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Mumford & the Son
Mumford & the Son

Last month, some 15,000 fans gathered in a small Illinois town, surrounded by miles of cornfields, for what was ostensibly a day-long music festival. But most of us who had come to Dixon, Illinois, for the third stop in the American Gentlemen of the Road tour weren't there for the seven bands who whiled away the day. We were there for the headliners: the prodigious folk quartet known as Mumford & Sons.

After nearly six hours of musical performances, the time had come. The sun was set, the stage was black. Streams of tiny light bulbs were strung over the lawn, from the sound booth to the stage. But like the audience, they had yet to be electrified by the impending performance. At once, people could be seen on stage, and with the sound of a syncopated acoustic guitar, the crowd erupted in cheer as they recognized the opening chords to "Little Lion Man." The roar of the crowd colliding with the music put me more at the scene of a victory celebration after battle than a folk festival.

Marcus Mumford (left) and his bandmates

Marcus Mumford (left) and his bandmates

Marcus Mumford (left) and his bandmates

Three years ago, Mumford & Sons were just another ragtag London folk band. But their course was forever changed by their 2009 debut LP, Sigh No More. The album soon became a hit, and ever since, the group has toured endlessly. In an age when record sales are on the decline, Sigh No More has gone four times platinum in the UK, thrice platinum in Australia, and twice platinum in the U.S.

Mumford & Sons have a fresh and distinctive sound. The rousing combination of traditional folk instrumentation, militaristic drum patterns, grandiose brass, and aggressive vocal tracks give their tunes an arresting and joyful sound. But their sonic creativity alone is not what has captured the admiration and loyalty of millions.

A spiritual experience

Guardian reporter Laura Barton has described Mumford & Sons' live performances as "fevered and euphoric, about both the way they play and the audience's response, that puts you more in mind of an evangelical church than a rock 'n' roll show." The description is spot-on. Their shows are enthusiastic and joyful; fans sing and shout along, and there is an overwhelming sense of camaraderie. The band and the crowd have a sort of symbiotic relationship, feeding off each other's passion and energy.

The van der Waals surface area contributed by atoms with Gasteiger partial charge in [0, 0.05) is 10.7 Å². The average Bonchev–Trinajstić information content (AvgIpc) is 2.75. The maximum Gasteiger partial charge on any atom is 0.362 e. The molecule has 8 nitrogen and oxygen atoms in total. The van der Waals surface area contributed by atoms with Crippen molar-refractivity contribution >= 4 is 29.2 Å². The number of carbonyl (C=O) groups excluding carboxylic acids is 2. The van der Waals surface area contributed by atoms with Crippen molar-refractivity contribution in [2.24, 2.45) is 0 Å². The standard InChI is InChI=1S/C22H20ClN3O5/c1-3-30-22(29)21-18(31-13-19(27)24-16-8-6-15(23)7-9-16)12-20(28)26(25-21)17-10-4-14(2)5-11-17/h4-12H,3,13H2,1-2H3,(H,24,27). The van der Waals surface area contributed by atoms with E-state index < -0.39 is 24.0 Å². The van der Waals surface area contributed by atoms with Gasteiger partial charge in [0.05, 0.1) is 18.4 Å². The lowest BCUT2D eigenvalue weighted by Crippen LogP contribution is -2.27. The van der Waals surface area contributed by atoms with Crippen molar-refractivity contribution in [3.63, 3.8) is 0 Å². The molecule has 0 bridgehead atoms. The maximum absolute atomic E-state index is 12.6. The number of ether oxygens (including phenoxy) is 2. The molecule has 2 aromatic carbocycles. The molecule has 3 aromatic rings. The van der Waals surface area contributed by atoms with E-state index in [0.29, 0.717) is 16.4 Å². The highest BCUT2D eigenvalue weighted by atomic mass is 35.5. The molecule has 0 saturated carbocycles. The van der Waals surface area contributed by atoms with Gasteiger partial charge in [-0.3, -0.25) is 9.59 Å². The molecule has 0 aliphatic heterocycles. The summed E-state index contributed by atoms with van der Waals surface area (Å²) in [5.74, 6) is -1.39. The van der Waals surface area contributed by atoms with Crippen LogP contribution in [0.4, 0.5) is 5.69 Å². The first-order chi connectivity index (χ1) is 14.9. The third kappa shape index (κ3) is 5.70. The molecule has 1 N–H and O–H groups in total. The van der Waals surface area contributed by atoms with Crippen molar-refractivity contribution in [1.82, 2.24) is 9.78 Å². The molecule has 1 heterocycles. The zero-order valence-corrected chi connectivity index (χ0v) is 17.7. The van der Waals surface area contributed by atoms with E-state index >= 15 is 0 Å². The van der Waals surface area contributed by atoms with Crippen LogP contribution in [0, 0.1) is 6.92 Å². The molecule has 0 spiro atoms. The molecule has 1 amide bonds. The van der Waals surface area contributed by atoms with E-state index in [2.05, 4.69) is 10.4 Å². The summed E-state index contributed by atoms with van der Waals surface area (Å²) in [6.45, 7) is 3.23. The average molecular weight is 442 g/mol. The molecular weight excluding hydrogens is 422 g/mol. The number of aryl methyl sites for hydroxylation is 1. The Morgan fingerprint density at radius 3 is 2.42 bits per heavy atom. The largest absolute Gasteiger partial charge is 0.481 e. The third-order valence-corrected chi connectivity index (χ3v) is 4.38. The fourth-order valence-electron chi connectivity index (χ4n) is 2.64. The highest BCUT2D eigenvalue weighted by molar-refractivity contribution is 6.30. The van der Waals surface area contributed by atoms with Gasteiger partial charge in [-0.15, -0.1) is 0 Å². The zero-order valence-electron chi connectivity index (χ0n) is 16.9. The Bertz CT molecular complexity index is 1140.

Their lyrics—primarily written by frontman Marcus Mumford—are heart gripping, capturing experiences to which most listeners can relate—brokenness, regret, and longing for restoration. While some of the lyrics are raw and emotionally uncensored, they also provide glimpses of hope. Themes of love, grace, and forgiveness—and a dusting of other biblical references—also appear on Sigh No More, leading many listeners to believe that the band is drawing subtly from Christian faith. Literary references to Shakespeare and John Steinbeck can also be clearly detected.

The band's new album, Babel, is no different (our review). Mumford admitted to borrowing a line from Hilary Mantel's Wolf Hall in one of their new songs, and says that the lyrics include so many literary references that they were "too many to count." As for biblical references, the title track alludes to the Genesis story of Babel. Double bassist Ted Dwane told Rolling Stone that the song speaks to human discontent, though he did not want to be too descriptive about the band's songs and their meanings.

Other songs are more explicit. "Below My Feet" mentions Jesus—not subtly, but by name. "Whispers in the Dark" mentions a cup that "tastes holy" (possibly a reference to the Eucharist), a "brush with the Devil," and an intention to "serve the Lord."

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